TANGO (TransANdean Great Orogeny) is a multi-disciplinary project focused on identifying processes responsible for variations in crustal thickness and uplift along the Andes by exploring the combined roles of the lithosphere, asthenosphere and lower mantle. TANGO is funded by the NSF FRES program.

View N from summit of Cerro Penitentes (4360 m) of the Ca. 12 Ma Santa Maria Conglomerate (SMC; shadowy cliffs in right foreground), which is truncated by the W-dipping Penitentes thrust (left and center middle ground) carrying Jurassic limestone and siliciclastic strata. In the far distance is the south face of Aconcagua (6961 m), and synformal gray and red cliffs to the right (SE) of the mountain are Jurassic strata in thrust contact above light-colored cliffs of the SMC (far right center). Growth structures in the SMC indicate that the Penitentes thrust was active while it was being deposited. (Pete DeCelles)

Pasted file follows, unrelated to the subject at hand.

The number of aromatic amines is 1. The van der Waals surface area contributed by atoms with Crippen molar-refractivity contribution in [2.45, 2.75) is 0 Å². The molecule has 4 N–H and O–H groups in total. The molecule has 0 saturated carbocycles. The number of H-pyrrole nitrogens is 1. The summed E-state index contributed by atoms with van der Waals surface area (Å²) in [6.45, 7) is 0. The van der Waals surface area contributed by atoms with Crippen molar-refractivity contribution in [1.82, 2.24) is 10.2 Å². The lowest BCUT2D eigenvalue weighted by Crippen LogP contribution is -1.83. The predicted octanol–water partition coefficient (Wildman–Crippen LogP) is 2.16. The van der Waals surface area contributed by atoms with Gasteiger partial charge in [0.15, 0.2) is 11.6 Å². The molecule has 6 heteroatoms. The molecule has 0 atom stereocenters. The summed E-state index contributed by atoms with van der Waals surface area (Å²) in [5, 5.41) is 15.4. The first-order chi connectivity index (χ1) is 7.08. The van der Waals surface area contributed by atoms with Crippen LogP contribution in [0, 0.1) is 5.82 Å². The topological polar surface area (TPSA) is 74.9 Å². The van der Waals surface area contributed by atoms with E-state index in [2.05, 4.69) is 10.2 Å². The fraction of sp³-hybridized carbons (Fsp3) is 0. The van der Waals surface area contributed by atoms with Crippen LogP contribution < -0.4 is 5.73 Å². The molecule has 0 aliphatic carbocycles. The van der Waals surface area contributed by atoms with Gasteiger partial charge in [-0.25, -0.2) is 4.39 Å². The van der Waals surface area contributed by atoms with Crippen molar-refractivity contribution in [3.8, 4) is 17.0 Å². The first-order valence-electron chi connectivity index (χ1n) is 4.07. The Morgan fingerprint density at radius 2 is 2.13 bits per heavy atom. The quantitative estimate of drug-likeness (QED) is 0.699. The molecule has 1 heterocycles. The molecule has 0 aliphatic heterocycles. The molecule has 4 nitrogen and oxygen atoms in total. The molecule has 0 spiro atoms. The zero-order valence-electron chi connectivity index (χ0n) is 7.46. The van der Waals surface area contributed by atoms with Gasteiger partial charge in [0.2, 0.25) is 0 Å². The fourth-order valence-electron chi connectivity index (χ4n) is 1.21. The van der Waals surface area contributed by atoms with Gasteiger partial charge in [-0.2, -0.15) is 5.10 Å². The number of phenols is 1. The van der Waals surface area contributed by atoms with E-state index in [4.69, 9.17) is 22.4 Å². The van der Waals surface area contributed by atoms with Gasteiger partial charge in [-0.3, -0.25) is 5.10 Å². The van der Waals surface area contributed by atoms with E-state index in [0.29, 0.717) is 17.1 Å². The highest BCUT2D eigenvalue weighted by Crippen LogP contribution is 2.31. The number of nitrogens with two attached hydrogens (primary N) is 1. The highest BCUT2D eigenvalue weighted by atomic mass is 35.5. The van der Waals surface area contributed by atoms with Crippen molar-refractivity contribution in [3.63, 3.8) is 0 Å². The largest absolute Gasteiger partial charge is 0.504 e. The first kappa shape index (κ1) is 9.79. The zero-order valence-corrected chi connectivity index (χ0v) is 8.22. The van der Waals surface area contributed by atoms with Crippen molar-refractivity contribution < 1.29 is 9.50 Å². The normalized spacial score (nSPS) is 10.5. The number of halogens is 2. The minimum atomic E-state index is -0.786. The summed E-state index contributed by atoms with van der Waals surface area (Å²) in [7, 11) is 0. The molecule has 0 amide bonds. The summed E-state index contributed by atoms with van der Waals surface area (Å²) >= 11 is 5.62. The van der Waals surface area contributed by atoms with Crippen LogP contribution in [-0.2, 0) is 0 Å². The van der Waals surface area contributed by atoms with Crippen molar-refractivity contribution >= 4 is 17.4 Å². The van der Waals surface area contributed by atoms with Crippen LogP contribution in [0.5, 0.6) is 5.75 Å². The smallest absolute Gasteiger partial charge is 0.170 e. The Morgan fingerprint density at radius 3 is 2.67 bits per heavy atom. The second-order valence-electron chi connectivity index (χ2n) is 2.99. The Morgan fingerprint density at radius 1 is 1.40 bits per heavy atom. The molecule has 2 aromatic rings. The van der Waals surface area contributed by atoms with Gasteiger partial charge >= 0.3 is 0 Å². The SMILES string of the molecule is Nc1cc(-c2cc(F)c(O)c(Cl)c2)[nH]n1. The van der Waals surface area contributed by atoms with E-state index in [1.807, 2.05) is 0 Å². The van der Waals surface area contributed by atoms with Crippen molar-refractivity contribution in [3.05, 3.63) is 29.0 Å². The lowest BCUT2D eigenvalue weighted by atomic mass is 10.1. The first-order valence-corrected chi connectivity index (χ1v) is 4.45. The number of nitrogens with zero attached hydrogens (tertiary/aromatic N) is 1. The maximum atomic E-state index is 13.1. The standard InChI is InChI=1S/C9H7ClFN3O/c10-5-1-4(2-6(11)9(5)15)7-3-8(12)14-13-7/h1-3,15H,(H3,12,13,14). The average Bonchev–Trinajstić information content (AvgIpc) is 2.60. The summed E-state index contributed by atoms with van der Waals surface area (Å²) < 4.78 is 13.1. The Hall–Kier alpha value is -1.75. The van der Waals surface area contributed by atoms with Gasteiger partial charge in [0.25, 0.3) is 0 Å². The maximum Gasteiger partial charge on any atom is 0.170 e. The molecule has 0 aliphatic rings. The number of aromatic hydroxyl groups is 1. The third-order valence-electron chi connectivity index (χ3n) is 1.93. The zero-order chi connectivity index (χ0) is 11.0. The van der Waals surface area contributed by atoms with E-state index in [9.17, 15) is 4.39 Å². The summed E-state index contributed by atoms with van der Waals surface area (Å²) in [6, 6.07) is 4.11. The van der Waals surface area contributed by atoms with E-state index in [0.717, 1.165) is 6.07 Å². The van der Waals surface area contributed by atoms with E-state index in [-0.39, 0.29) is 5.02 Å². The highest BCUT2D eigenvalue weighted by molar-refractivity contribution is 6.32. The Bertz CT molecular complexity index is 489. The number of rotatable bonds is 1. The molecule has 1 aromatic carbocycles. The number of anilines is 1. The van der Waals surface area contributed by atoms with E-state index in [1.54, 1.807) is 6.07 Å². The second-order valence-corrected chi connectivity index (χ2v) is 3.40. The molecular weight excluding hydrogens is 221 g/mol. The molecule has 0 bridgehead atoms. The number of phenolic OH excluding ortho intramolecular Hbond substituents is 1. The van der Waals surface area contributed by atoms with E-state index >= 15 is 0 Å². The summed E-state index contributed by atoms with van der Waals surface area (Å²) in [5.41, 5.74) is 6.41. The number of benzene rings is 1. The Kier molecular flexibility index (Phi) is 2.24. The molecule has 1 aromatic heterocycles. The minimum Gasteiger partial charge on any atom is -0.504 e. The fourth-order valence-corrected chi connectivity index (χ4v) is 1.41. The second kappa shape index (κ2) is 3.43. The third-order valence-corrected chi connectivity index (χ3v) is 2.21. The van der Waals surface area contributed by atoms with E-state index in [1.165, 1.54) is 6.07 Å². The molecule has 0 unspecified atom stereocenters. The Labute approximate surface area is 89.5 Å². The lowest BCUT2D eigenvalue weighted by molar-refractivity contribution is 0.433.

(A) Topography and major features of the Andes; (B) Map of the depth to Moho interpolated from Tassara and Echaurren (2012) based on a 3D density model of gravity and a large number of seismic studies. Black rectangles represent focus areas of this proposal; 22°S - 24°S: area of thick crust and high shortening; 34°S - 36°S, area of thinner crust and low shortening.

Scientific Questions:

• How did the crust thicken and why is crustal thickening variable along strike?
• Is crustal thickening responsible for surface uplift?
• Are along-strike differences in shortening responsible for differences in orogen width or are such variations a function of differences in erosion, climate, or inherent continental plate structure (top-down control)?
• Alternately, are deeper lithospheric-mantle scale processes operating to control these attributes (bottom-up control)?
• How are mantle-generated stresses transferred into the continental orogenic lithosphere?
• Why was Andean crustal thickening delayed until the Cenozoic, despite a longer history of convergence between the South American and Nazca plates?